European Community aid to the former Eastern bloc

European Community aid to Eastern Europe

There was, of course, no question of the European Economic Community (EEC) admitting the countries of Eastern Europe until they were capable of participating in the Single Market. However, they needed help in developing a liberal economy and political democracy.

The first step was taken by Gorbachev, President of the USSR, when he decided to allow the Member States of Comecon to negotiate individual trade agreements with the EEC. In September 1988, Hungary did just this, followed by Czechoslovakia in December, Poland in September 1989, the Soviet Union in December and East Germany and Bulgaria in May 1990. These trade agreements had no more than a limited effect, abolishing quantitative restrictions on products imported by the EEC from the Eastern bloc countries, which, as a result of the crisis in the USSR, had seen their exports in that direction drastically reduced and were seeking outlets in the West. Within the EEC, however, there was already a surplus of those products that the East might export, such as agricultural products, steel, coal and textiles.

Accordingly, it was necessary to take further measures and to implement an aid programme. In response to a request made at the Summit of the seven industrialised countries (G7), which took place in Paris on 4 July 1989, the Community established the Phare programme (Poland and Hungary Assistance for the Restructuring of the Economy). In 1990, that programme was extended to all the countries of Central and Eastern Europe (CEECs). It comprised financial aid for economic restructuring and private investment, as well as export credits and guarantees. As part of the management of Community aid to Central and Eastern Europe, the European Bank for Reconstruction and Development (EBRD) was established on 15 April 1991. It was made responsible for the granting of loans for productive investment in the CEECs, which, in turn, were committed to applying the principles of multiparty democracy and the market economy and to promoting private and entrepreneurial initiative.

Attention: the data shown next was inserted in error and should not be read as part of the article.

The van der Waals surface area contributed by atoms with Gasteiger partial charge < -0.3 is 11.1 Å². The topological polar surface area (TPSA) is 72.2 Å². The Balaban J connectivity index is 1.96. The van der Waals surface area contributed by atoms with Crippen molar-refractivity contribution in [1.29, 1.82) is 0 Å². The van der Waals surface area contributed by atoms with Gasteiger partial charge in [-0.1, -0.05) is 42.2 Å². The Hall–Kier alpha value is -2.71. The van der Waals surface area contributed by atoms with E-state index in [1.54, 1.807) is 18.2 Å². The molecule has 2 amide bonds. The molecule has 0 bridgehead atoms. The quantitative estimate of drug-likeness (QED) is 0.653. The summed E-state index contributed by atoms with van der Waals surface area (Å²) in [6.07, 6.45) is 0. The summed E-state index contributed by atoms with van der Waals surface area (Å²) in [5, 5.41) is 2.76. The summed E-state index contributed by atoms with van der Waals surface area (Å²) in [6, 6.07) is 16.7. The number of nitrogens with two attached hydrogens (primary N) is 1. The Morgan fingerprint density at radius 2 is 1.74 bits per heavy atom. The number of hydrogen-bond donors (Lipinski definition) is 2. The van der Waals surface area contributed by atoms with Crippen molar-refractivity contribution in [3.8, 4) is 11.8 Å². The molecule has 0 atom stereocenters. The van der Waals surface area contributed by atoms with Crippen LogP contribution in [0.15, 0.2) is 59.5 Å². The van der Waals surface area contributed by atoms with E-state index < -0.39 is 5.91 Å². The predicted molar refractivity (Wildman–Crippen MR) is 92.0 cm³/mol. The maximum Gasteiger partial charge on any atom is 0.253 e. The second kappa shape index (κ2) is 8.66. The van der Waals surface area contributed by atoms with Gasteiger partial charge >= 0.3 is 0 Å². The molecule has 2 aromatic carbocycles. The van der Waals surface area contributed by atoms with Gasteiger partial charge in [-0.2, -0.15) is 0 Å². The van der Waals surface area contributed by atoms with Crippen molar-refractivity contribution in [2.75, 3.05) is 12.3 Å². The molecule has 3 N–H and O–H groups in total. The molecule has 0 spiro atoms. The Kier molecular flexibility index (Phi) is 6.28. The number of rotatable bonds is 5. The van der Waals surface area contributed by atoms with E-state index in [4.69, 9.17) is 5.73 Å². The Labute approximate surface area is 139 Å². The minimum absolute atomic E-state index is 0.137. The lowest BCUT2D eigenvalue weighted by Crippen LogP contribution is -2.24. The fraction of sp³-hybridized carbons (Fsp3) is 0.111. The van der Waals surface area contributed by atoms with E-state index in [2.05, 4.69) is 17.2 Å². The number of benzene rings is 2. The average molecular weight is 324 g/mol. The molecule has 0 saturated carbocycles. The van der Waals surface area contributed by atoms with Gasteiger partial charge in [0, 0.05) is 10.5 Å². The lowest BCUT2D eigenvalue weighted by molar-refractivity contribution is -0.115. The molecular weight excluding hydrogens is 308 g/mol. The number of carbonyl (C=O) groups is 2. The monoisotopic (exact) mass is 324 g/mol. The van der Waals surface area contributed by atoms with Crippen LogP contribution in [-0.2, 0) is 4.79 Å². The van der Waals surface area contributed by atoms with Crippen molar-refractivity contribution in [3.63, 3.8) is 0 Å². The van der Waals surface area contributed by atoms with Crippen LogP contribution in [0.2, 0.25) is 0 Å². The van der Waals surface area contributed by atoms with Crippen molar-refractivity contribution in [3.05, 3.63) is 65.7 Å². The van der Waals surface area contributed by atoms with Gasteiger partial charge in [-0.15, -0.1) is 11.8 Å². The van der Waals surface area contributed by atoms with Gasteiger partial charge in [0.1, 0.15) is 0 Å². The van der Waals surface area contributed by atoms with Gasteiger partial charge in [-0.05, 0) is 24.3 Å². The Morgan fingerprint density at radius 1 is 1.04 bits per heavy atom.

In addition to these emergency measures, and with a view to a new, larger Europe, the Community decided to establish specific links with the CEECs. On a proposal from the Commission, arrangements for association were adopted to benefit these countries: the ‘Europe Agreements’. These Association Agreements were intended gradually to establish bilateral free trade in industrial products between the EEC and each of the CEECs, to develop industrial, technical and scientific cooperation as regards vocational training, the environment and structural reforms, and to establish guaranteed, multiannual financial aid. Institutional dialogue would enable views on political issues to be approximated. The implementation of the agreements would depend on the progress made with regard to human rights, multiparty democracy and economic liberalisation. Each of these bilateral agreements was managed by a Joint Council composed of delegations from the EU Member States and from the country in question. Europe Association Agreements, adjusted so as to take account of the situation in each country, were signed with Poland and Hungary (16 December 1991), Romania (1 February 1993), Bulgaria (8 March 1993) and, after the division of Czechoslovakia, with the Czech Republic and Slovakia (4 October 1993). On 1 March 1993, the four Visegrad countries (Hungary, Poland, Czech Republic and Slovakia) signed the Central European Free Trade Agreement with a view to strengthening ties between these countries and the European Union. In practice, however, relations between these countries and the European Union remained bilateral. Having benefited from trade and cooperation agreements, the Baltic States — Estonia, Latvia and Lithuania — also signed Europe Agreements (12 June 1995), with Slovenia following their example a year later (10 June 1996).